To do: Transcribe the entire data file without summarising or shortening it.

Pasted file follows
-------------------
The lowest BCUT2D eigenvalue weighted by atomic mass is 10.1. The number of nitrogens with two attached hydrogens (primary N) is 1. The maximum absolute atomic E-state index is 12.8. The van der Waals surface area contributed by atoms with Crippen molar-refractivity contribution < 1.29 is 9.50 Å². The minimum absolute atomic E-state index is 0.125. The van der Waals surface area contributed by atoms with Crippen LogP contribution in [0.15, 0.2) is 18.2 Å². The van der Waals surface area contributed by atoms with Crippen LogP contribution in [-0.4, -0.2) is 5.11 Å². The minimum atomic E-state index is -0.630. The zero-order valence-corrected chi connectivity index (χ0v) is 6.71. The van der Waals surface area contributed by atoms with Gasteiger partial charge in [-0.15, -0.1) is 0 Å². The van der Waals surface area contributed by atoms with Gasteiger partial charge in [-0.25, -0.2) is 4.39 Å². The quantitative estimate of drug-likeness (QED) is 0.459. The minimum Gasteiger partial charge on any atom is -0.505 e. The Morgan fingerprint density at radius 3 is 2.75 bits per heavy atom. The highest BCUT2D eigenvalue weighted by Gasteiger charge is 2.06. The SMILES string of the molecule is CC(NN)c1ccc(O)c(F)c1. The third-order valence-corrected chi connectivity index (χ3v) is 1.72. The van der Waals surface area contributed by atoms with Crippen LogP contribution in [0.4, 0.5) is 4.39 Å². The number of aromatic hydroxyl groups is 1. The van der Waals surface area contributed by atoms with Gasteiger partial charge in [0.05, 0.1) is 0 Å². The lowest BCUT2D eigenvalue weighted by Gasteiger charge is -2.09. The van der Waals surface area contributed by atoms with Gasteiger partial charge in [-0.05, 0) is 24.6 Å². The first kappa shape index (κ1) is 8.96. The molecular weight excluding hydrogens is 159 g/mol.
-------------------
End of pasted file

The lowest BCUT2D eigenvalue weighted by atomic mass is 10.1. The number of nitrogens with two attached hydrogens (primary N) is 1. The maximum absolute atomic E-state index is 12.8. The van der Waals surface area contributed by atoms with Crippen molar-refractivity contribution < 1.29 is 9.50 Å². The minimum absolute atomic E-state index is 0.125. The van der Waals surface area contributed by atoms with Crippen LogP contribution in [0.15, 0.2) is 18.2 Å². The van der Waals surface area contributed by atoms with Crippen LogP contribution in [-0.4, -0.2) is 5.11 Å². The minimum atomic E-state index is -0.630. The zero-order valence-corrected chi connectivity index (χ0v) is 6.71. The van der Waals surface area contributed by atoms with Gasteiger partial charge in [-0.15, -0.1) is 0 Å². The van der Waals surface area contributed by atoms with Gasteiger partial charge in [-0.25, -0.2) is 4.39 Å². The quantitative estimate of drug-likeness (QED) is 0.459. The minimum Gasteiger partial charge on any atom is -0.505 e. The Morgan fingerprint density at radius 3 is 2.75 bits per heavy atom. The highest BCUT2D eigenvalue weighted by Gasteiger charge is 2.06. The SMILES string of the molecule is CC(NN)c1ccc(O)c(F)c1. The third-order valence-corrected chi connectivity index (χ3v) is 1.72. The van der Waals surface area contributed by atoms with Crippen LogP contribution in [0.4, 0.5) is 4.39 Å². The number of aromatic hydroxyl groups is 1. The van der Waals surface area contributed by atoms with Gasteiger partial charge in [0.05, 0.1) is 0 Å². The lowest BCUT2D eigenvalue weighted by Gasteiger charge is -2.09. The van der Waals surface area contributed by atoms with Gasteiger partial charge in [-0.05, 0) is 24.6 Å². The first kappa shape index (κ1) is 8.96. The molecular weight excluding hydrogens is 159 g/mol.